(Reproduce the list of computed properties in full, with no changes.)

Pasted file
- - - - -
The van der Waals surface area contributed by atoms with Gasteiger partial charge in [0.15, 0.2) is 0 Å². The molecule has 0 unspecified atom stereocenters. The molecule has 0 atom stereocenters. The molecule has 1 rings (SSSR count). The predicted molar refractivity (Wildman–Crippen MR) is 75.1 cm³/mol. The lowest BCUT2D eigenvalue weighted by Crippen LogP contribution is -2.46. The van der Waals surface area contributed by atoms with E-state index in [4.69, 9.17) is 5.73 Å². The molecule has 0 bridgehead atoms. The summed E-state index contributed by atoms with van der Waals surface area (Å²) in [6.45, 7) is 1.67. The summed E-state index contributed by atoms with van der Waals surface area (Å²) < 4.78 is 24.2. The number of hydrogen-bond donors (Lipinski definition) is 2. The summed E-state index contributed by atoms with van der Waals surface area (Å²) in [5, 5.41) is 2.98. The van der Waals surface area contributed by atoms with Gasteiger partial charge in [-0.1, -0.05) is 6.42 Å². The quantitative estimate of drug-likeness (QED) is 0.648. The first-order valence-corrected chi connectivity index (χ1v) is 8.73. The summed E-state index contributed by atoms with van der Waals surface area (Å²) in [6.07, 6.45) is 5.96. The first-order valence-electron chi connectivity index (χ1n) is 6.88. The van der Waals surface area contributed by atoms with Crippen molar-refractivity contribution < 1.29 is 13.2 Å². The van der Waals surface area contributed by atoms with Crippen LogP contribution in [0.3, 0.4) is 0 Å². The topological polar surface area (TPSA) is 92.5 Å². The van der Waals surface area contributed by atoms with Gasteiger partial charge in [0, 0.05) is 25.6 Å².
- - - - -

The van der Waals surface area contributed by atoms with Gasteiger partial charge in [0.15, 0.2) is 0 Å². The molecule has 0 unspecified atom stereocenters. The molecule has 0 atom stereocenters. The molecule has 1 rings (SSSR count). The predicted molar refractivity (Wildman–Crippen MR) is 75.1 cm³/mol. The lowest BCUT2D eigenvalue weighted by Crippen LogP contribution is -2.46. The van der Waals surface area contributed by atoms with E-state index in [4.69, 9.17) is 5.73 Å². The molecule has 0 bridgehead atoms. The summed E-state index contributed by atoms with van der Waals surface area (Å²) in [6.45, 7) is 1.67. The summed E-state index contributed by atoms with van der Waals surface area (Å²) < 4.78 is 24.2. The number of hydrogen-bond donors (Lipinski definition) is 2. The summed E-state index contributed by atoms with van der Waals surface area (Å²) in [5, 5.41) is 2.98. The van der Waals surface area contributed by atoms with Gasteiger partial charge in [-0.1, -0.05) is 6.42 Å². The quantitative estimate of drug-likeness (QED) is 0.648. The first-order valence-corrected chi connectivity index (χ1v) is 8.73. The summed E-state index contributed by atoms with van der Waals surface area (Å²) in [6.07, 6.45) is 5.96. The first-order valence-electron chi connectivity index (χ1n) is 6.88. The van der Waals surface area contributed by atoms with Crippen molar-refractivity contribution < 1.29 is 13.2 Å². The van der Waals surface area contributed by atoms with Crippen LogP contribution in [0.3, 0.4) is 0 Å². The topological polar surface area (TPSA) is 92.5 Å². The van der Waals surface area contributed by atoms with Gasteiger partial charge in [0, 0.05) is 25.6 Å².